We all have a picture of Captain Morgan in our heads and for most of us itÃ¢â‚¬â„¢s the same picture. If thereÃ¢â‚¬â„¢s a Ã¢â‚¬Å“typicalÃ¢â‚¬Â pirate then heÃ¢â‚¬â„¢s it.
ThereÃ¢â‚¬â„¢s the first fallacy Ã¢â‚¬â€œ Henry Morgan wasnÃ¢â‚¬â„¢t a pirate, he was an English privateer. ThatÃ¢â‚¬â„¢s not to say that these sea-bound mercenaries were really that much different from pirates. Generally they had some sort of vague order from one country giving them the power to attack the ships and settlements belonging to another; their only pay being what they could loot. MorganÃ¢â‚¬â„¢s query was the Spanish.
He was born sometime in the first half of the seventeenth century. His career as a privateer began in the 1660s. When an expedition on which he was serving headed by an older privateer led to the elderÃ¢â‚¬â„¢s capture Morgan was elected admiral. In 1667 he received his first commission as a privateer. This led to a career so awash with legend that itÃ¢â‚¬â„¢s difficult to separate fact from fiction. If the stories are only half true he was merciless, bloodthirsty and quite the partier. His military exploits include taking well fortified settlements with tactics such as using Jesuit prisoners as human shields and murdering the inhabitants of a town before burning it to the ground. His partying is equally legendary with one of his ships exploding and burning during one night of merriment when the ammunition depot was lit. Morgan and his officers barely escaped with their lives.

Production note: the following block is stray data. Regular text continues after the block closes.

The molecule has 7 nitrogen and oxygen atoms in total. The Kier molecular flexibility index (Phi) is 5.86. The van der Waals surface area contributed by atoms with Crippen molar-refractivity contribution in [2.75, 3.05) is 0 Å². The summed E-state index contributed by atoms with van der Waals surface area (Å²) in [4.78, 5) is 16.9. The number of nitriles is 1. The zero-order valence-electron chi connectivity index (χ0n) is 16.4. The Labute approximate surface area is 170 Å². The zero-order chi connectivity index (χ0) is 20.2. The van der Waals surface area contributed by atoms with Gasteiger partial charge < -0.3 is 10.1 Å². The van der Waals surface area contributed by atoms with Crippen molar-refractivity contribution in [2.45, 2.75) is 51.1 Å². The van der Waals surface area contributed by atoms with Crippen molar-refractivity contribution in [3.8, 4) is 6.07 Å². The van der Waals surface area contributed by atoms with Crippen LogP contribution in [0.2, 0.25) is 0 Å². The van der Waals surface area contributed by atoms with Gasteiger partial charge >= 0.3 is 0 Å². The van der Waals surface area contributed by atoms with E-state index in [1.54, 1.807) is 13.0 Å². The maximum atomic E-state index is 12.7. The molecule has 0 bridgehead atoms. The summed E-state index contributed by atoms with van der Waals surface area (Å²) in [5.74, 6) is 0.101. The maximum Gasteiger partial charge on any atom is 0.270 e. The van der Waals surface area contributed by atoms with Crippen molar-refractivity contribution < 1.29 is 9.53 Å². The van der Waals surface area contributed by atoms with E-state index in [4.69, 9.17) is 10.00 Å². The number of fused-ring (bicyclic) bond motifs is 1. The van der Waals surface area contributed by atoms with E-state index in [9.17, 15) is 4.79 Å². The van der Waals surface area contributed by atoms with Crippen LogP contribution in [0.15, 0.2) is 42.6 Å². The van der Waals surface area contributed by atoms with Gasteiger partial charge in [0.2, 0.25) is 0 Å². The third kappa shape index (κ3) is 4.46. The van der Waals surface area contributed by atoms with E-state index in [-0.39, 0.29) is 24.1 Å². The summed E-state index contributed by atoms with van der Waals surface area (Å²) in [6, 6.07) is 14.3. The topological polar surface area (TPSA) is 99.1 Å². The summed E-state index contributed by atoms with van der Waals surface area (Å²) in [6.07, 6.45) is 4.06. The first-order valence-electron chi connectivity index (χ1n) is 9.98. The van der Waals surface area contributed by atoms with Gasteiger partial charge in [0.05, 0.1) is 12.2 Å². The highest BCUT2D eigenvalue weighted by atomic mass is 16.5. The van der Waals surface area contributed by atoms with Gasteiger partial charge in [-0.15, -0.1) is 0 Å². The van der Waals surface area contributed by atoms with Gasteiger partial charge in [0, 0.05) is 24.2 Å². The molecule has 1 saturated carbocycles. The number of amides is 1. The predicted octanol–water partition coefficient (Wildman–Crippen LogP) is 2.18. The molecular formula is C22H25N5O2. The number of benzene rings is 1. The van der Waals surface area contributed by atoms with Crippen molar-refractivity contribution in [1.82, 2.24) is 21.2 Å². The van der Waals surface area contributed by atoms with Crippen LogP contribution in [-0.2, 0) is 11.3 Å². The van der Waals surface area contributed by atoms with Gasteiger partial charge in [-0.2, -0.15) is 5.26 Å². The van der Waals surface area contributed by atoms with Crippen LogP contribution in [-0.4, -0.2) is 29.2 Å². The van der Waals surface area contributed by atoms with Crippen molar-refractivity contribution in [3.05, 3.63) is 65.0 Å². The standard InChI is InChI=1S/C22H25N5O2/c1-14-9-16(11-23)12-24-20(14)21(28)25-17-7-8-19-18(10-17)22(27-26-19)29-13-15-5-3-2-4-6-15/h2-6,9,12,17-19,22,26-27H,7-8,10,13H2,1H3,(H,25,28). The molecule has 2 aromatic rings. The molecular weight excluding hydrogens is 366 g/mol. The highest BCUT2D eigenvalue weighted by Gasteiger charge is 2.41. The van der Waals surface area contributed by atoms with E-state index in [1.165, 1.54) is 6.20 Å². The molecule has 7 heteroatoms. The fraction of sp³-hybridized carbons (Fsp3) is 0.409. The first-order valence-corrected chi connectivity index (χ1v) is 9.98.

ItÃ¢â‚¬â„¢s no surprise that such a colorful figure would capture the publicÃ¢â‚¬â„¢s imagination. Much like the mafia today, pirates and privateers were at the same time adored and despised. In 1678 the History of the Buccaneers of America was published by an apparent one-time confidant of Morgan. In it some of the CaptainÃ¢â‚¬â„¢s bloodiest exploits are recounted. Morgan filed a libel suit against the bookÃ¢â‚¬â„¢s publisher and won but his legend was already well established. Since his exploits, both true and invented, have been told and retold in books and films right up until today.